Folly Patterson wants to help executives who want to help CMSD.
Patterson, the Cleveland Leadership Center’s
Nordson Education Fellow, is assisting the District with projects that further The Cleveland Plan,
a citywide blueprint for school reform.
Her work, funded by a two-year grant from the Nordson Corporation Foundation
, includes developing a loaned-executive program that will bring a business eye to school operations at no cost to the District.
“This is not about getting labor or an extra set of hands,” said Patterson, who will remain with CLC and CMSD through next April. “There is experience and expertise in the community to help us strategically.”
The loaned-executive initiative was proposed by the LC2 Fellows Class of 2012, made up of alumni of the CLC’s Leadership Cleveland program. Leadership Cleveland seeks engagement opportunities for its participants to help address needs in the community.
A handful of volunteers took on projects in the first year, but Patterson is trying to build a pipeline that keeps the assistance flowing. She is compiling a list of opportunities from the District in areas such as marketing, communications, data analysis, risk assessment and purchasing.
Susan Nelson, a strategic planning and performance improvement consultant, is helping the District “map” connections that will make its 18-month-old Communicate with HEART customer-service program more effective.
Employees throughout the District have been trained in HEART
, which was adapted from a model provided by the Cleveland Clinic in one of the first loaned-executive projects. Patrick Haggerty of Frantz Ward LLP, who was an LC2 Fellow, facilitated collaboration between CMSD and the Clinic to improve the District’s interactions with constituents.
Nelson said employees are clearly committed to service, but she will help them eliminate bottlenecks and make information more widely available so people can answer questions when asked.
Nelson was moved to volunteer after hearing schools Chief Executive Officer Eric Gordon speak at Cleveland State University in June. The CEO directed her to Patterson.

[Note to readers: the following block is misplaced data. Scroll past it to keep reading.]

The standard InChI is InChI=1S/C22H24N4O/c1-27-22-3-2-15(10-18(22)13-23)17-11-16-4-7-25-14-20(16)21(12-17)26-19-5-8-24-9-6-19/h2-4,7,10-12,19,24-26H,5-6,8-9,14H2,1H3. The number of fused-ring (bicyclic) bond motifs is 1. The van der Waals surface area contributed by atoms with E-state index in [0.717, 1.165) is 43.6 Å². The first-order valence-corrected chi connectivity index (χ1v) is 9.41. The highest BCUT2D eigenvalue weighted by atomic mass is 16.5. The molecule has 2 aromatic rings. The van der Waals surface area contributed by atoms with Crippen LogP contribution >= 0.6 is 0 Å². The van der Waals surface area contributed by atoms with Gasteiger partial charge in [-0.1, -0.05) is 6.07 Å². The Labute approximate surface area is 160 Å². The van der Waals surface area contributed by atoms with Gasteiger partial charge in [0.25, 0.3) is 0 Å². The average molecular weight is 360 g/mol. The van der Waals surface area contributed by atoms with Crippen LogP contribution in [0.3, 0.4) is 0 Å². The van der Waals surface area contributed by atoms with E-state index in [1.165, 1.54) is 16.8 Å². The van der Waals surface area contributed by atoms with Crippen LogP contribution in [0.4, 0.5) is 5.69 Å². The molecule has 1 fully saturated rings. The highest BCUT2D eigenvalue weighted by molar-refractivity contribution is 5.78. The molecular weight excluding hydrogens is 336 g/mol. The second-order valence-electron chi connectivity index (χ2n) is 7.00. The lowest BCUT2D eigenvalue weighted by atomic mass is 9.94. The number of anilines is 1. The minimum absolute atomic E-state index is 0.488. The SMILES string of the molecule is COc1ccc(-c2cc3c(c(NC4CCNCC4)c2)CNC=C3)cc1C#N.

“You cannot care about Cleveland and not care about the schools,” Nelson said. “It affects and underpins everything – health care, employment, crime, wellness, entertainment and arts. Everything.”
Roslyn Quarto, a Leadership Cleveland alum and executive director of the nonprofit group Empowering and Strengthening Ohio’s People
, also saw an opportunity for her agency to have an impact through the loaned-executive program.
She arranged for Michael Billnitzer, ESOP associate director, to put his organizational development and strategic management skills to work on projects in the District’s human resources, finance and special education departments.
After about 15 years in the for-profit sector, Billnitzer moved in 2009 to ESOP, which helped prevent foreclosure during the recession and now offers housing and financial counseling services.
ESOP expanded statewide with federal and state contracts, and then had to retrench as government funding ran out. Billnitzer went from building a new “human resources infrastructure” from scratch to the strategic long-term planning needed to cope with the loss of revenue.
CMSD can benefit from that gamut of experience, but Billnitzer said he wins, too, giving back for the mentoring and coaching he has received over the years.
“It’s very close to my heart on a couple of levels,” he said. “If it ties into education and benefits future generations, it makes it that much more appealing.”
Executives do not have to come to CMSD through the Cleveland Leadership Center. But Vice President Michael Bennett said the center is spreading the message to the 5,000 alumni of its civic-engagement programs.
“We want to give them opportunities,” he said. “We have access to a highly qualified pool of potential prospects who care about Cleveland and are willing to help.”Professionals who want to volunteer to work with the Cleveland Metropolitan School District should fill out a form at http://bit.ly/cmsdloanedexec. For further information, contact Folly Patterson at 216-212-9303 or firstname.lastname@example.org.